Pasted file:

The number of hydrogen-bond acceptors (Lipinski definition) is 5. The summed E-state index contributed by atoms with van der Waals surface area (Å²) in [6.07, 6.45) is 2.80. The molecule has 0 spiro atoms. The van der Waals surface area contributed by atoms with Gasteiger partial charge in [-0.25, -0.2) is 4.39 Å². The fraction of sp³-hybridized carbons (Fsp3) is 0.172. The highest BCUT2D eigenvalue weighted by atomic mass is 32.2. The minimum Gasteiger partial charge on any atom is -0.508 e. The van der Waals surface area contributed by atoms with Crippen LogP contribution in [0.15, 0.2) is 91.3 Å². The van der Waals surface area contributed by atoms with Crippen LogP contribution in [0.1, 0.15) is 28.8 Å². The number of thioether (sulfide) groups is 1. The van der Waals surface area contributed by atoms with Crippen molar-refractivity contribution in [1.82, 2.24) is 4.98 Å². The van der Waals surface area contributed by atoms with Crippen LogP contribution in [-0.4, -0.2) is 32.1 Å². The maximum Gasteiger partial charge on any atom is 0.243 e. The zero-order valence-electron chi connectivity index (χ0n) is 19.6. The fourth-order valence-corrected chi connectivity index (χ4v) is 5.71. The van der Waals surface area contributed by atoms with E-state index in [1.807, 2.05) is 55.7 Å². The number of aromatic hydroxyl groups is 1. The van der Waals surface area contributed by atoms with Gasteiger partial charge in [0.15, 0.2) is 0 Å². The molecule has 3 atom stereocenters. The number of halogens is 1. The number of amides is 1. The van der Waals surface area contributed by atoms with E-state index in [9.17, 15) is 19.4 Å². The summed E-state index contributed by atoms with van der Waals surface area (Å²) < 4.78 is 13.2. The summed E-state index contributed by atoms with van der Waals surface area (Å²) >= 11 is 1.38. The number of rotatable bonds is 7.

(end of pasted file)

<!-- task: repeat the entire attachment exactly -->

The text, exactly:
The number of hydrogen-bond acceptors (Lipinski definition) is 5. The summed E-state index contributed by atoms with van der Waals surface area (Å²) in [6.07, 6.45) is 2.80. The molecule has 0 spiro atoms. The van der Waals surface area contributed by atoms with Gasteiger partial charge in [-0.25, -0.2) is 4.39 Å². The fraction of sp³-hybridized carbons (Fsp3) is 0.172. The highest BCUT2D eigenvalue weighted by atomic mass is 32.2. The minimum Gasteiger partial charge on any atom is -0.508 e. The van der Waals surface area contributed by atoms with Crippen LogP contribution in [0.15, 0.2) is 91.3 Å². The van der Waals surface area contributed by atoms with Crippen LogP contribution in [0.1, 0.15) is 28.8 Å². The number of thioether (sulfide) groups is 1. The van der Waals surface area contributed by atoms with Crippen molar-refractivity contribution in [1.82, 2.24) is 4.98 Å². The van der Waals surface area contributed by atoms with Crippen LogP contribution in [-0.4, -0.2) is 32.1 Å². The maximum Gasteiger partial charge on any atom is 0.243 e. The zero-order valence-electron chi connectivity index (χ0n) is 19.6. The fourth-order valence-corrected chi connectivity index (χ4v) is 5.71. The van der Waals surface area contributed by atoms with E-state index in [1.807, 2.05) is 55.7 Å². The number of aromatic hydroxyl groups is 1. The van der Waals surface area contributed by atoms with Gasteiger partial charge in [0.15, 0.2) is 0 Å². The molecule has 3 atom stereocenters. The number of halogens is 1. The number of amides is 1. The van der Waals surface area contributed by atoms with E-state index in [9.17, 15) is 19.4 Å². The summed E-state index contributed by atoms with van der Waals surface area (Å²) < 4.78 is 13.2. The summed E-state index contributed by atoms with van der Waals surface area (Å²) >= 11 is 1.38. The number of rotatable bonds is 7.